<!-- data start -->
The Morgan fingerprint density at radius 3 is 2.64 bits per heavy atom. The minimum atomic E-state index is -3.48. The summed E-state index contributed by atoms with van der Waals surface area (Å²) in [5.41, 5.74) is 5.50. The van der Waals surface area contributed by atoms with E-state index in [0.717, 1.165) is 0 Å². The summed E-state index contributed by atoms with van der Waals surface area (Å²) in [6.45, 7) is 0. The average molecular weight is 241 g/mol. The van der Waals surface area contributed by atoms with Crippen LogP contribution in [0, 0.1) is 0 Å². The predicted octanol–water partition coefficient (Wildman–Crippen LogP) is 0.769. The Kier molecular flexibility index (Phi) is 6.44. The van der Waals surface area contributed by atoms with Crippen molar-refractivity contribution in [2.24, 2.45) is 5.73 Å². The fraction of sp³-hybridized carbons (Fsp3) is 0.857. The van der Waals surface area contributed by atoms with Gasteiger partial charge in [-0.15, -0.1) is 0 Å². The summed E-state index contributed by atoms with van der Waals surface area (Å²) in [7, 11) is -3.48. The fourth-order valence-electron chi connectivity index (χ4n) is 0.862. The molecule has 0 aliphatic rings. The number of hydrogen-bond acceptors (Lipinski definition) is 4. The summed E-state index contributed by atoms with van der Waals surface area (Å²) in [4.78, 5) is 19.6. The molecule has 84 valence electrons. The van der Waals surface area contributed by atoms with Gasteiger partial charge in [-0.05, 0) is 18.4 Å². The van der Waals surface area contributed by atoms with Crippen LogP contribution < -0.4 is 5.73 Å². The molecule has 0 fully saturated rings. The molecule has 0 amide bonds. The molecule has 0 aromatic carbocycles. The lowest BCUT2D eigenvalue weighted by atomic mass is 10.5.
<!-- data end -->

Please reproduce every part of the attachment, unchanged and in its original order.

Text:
The Morgan fingerprint density at radius 3 is 2.64 bits per heavy atom. The minimum atomic E-state index is -3.48. The summed E-state index contributed by atoms with van der Waals surface area (Å²) in [5.41, 5.74) is 5.50. The van der Waals surface area contributed by atoms with E-state index in [0.717, 1.165) is 0 Å². The summed E-state index contributed by atoms with van der Waals surface area (Å²) in [6.45, 7) is 0. The average molecular weight is 241 g/mol. The van der Waals surface area contributed by atoms with Crippen LogP contribution in [0, 0.1) is 0 Å². The predicted octanol–water partition coefficient (Wildman–Crippen LogP) is 0.769. The Kier molecular flexibility index (Phi) is 6.44. The van der Waals surface area contributed by atoms with Crippen molar-refractivity contribution in [2.24, 2.45) is 5.73 Å². The fraction of sp³-hybridized carbons (Fsp3) is 0.857. The van der Waals surface area contributed by atoms with Gasteiger partial charge in [-0.15, -0.1) is 0 Å². The summed E-state index contributed by atoms with van der Waals surface area (Å²) in [7, 11) is -3.48. The fourth-order valence-electron chi connectivity index (χ4n) is 0.862. The molecule has 0 aliphatic rings. The number of hydrogen-bond acceptors (Lipinski definition) is 4. The summed E-state index contributed by atoms with van der Waals surface area (Å²) in [4.78, 5) is 19.6. The molecule has 84 valence electrons. The van der Waals surface area contributed by atoms with Gasteiger partial charge in [-0.05, 0) is 18.4 Å². The van der Waals surface area contributed by atoms with Crippen LogP contribution < -0.4 is 5.73 Å². The molecule has 0 fully saturated rings. The molecule has 0 amide bonds. The molecule has 0 aromatic carbocycles. The lowest BCUT2D eigenvalue weighted by atomic mass is 10.5.